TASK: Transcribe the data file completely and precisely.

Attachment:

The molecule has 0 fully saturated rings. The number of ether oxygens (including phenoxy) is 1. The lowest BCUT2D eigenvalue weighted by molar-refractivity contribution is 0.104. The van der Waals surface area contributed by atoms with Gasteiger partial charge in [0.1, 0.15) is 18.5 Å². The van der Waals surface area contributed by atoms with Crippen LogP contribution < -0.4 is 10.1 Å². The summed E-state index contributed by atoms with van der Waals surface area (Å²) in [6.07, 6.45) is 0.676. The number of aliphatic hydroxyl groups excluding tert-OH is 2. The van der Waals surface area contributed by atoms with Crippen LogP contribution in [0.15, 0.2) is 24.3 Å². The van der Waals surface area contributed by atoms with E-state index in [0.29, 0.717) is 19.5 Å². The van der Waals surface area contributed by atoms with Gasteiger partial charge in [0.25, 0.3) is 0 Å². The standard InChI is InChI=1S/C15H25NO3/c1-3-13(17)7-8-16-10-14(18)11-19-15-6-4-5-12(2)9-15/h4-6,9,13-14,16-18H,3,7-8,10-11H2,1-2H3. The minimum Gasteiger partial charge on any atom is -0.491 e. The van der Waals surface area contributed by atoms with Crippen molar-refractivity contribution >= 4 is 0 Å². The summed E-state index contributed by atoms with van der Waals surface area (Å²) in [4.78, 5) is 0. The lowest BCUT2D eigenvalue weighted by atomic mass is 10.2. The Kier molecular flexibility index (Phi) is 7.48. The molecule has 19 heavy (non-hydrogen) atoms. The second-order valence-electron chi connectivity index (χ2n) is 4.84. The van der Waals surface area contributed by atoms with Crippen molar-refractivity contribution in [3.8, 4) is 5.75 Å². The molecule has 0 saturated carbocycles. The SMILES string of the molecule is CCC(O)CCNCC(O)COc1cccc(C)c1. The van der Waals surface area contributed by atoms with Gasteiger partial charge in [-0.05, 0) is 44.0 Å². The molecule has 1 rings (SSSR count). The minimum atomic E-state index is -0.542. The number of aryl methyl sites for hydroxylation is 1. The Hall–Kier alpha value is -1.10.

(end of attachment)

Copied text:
The molecule has 0 fully saturated rings. The number of ether oxygens (including phenoxy) is 1. The lowest BCUT2D eigenvalue weighted by molar-refractivity contribution is 0.104. The van der Waals surface area contributed by atoms with Gasteiger partial charge in [0.1, 0.15) is 18.5 Å². The van der Waals surface area contributed by atoms with Crippen LogP contribution < -0.4 is 10.1 Å². The summed E-state index contributed by atoms with van der Waals surface area (Å²) in [6.07, 6.45) is 0.676. The number of aliphatic hydroxyl groups excluding tert-OH is 2. The van der Waals surface area contributed by atoms with Crippen LogP contribution in [0.15, 0.2) is 24.3 Å². The van der Waals surface area contributed by atoms with E-state index in [0.29, 0.717) is 19.5 Å². The van der Waals surface area contributed by atoms with Gasteiger partial charge in [0.25, 0.3) is 0 Å². The standard InChI is InChI=1S/C15H25NO3/c1-3-13(17)7-8-16-10-14(18)11-19-15-6-4-5-12(2)9-15/h4-6,9,13-14,16-18H,3,7-8,10-11H2,1-2H3. The minimum Gasteiger partial charge on any atom is -0.491 e. The van der Waals surface area contributed by atoms with Crippen molar-refractivity contribution >= 4 is 0 Å². The summed E-state index contributed by atoms with van der Waals surface area (Å²) in [4.78, 5) is 0. The lowest BCUT2D eigenvalue weighted by atomic mass is 10.2. The Kier molecular flexibility index (Phi) is 7.48. The molecule has 19 heavy (non-hydrogen) atoms. The second-order valence-electron chi connectivity index (χ2n) is 4.84. The van der Waals surface area contributed by atoms with Crippen molar-refractivity contribution in [3.8, 4) is 5.75 Å². The molecule has 0 saturated carbocycles. The SMILES string of the molecule is CCC(O)CCNCC(O)COc1cccc(C)c1. The van der Waals surface area contributed by atoms with Gasteiger partial charge in [-0.05, 0) is 44.0 Å². The molecule has 1 rings (SSSR count). The minimum atomic E-state index is -0.542. The number of aryl methyl sites for hydroxylation is 1. The Hall–Kier alpha value is -1.10.